It was the business win of the year for North Texas when Toyota decided to leave California and move its U.S. headquarters in North Texas.

Now local leaders are eying another big California company for a deal that could be worth millions of dollars and more jobs.

This week, a delegation from Denton is in California pushing its case for the makers of Sriracha hot sauce to relocate or expand their business. They are the second Texas group to try and pitch the Lone Star State as an ideal spot for the company to consider.

What one city sees as a nuisance, another sees as opportunity.

'There's just something about one of America's most loved condiments, Sriracha,' said Denton City Council member Kevin Roden. 'To have that name attached to the city of Denton would be a good thing.'

Roden spoke to News 8 on the phone just moments after he and three other Denton city leaders arrived in California.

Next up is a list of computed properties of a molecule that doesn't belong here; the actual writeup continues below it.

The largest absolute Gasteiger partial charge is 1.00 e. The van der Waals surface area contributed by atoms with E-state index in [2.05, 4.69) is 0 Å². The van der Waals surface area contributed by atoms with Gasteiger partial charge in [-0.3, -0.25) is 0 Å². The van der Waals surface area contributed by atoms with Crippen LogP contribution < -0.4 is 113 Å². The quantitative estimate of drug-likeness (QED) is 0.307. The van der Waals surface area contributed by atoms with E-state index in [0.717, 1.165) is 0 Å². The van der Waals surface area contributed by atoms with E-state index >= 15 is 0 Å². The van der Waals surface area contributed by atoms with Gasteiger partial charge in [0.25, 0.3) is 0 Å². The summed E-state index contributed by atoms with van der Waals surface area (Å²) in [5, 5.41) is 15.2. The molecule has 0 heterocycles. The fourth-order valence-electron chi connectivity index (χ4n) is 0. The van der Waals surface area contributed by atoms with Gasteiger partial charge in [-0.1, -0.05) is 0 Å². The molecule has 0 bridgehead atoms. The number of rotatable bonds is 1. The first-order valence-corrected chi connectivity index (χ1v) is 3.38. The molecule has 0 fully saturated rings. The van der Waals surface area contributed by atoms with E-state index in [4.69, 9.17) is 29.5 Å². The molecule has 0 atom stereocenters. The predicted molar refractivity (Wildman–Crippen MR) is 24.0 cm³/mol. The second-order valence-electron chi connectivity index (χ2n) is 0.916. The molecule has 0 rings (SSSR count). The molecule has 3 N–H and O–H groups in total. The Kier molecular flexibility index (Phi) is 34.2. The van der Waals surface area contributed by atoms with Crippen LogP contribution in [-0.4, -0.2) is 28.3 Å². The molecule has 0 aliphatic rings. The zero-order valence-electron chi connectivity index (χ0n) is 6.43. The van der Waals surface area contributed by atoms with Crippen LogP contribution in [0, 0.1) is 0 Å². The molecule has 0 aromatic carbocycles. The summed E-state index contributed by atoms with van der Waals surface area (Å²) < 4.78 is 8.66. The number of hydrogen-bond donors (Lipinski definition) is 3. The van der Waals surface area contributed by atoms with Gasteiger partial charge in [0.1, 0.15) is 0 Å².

Huy Fong Foods, the makers of Sriracha, began considering moving its Irwindale, California plant after neighbors there began complaining that strong, spicy fumes were making the facility a public nuisance.

So Texas lawmakers began a campaign to bring Sriracha to Texas that included a high-profile tour of the plant last week led by Dallas-area State Rep. Jason Villalba.

On Friday, there was a rally in Denton to show the community's enthusiasm ahead of this week's visit. The hashtag #Sriracha2Denton trended on Twitter.

For now, it appears the company will stay put, but it could soon expand. Roden said the Denton's central location would be ideal for a distribution center.

'We have got wide open spaces in Denton,' he said. 'Our industrial area is far away from neighborhoods, so the current problems they're having out in Irwindale they wouldn't have here, because of the spacing.'

Roden said the intensely hot hybrid jalapenos would likely be grown outside of Denton.

News 8's media partner, The Texas Tribune, raised questions about whether or not Texas in the midst of a devastating drought has sufficient water policies in place to support expanding agribusiness ventures.

'Obviously, we've got water issues statewide for all sorts of things,' Roden said. 'But to say adding another producer here... is that going to tilt the equation to the wrong side? I don't think it will do that.'

The Denton delegation will be in California until Wednesday.


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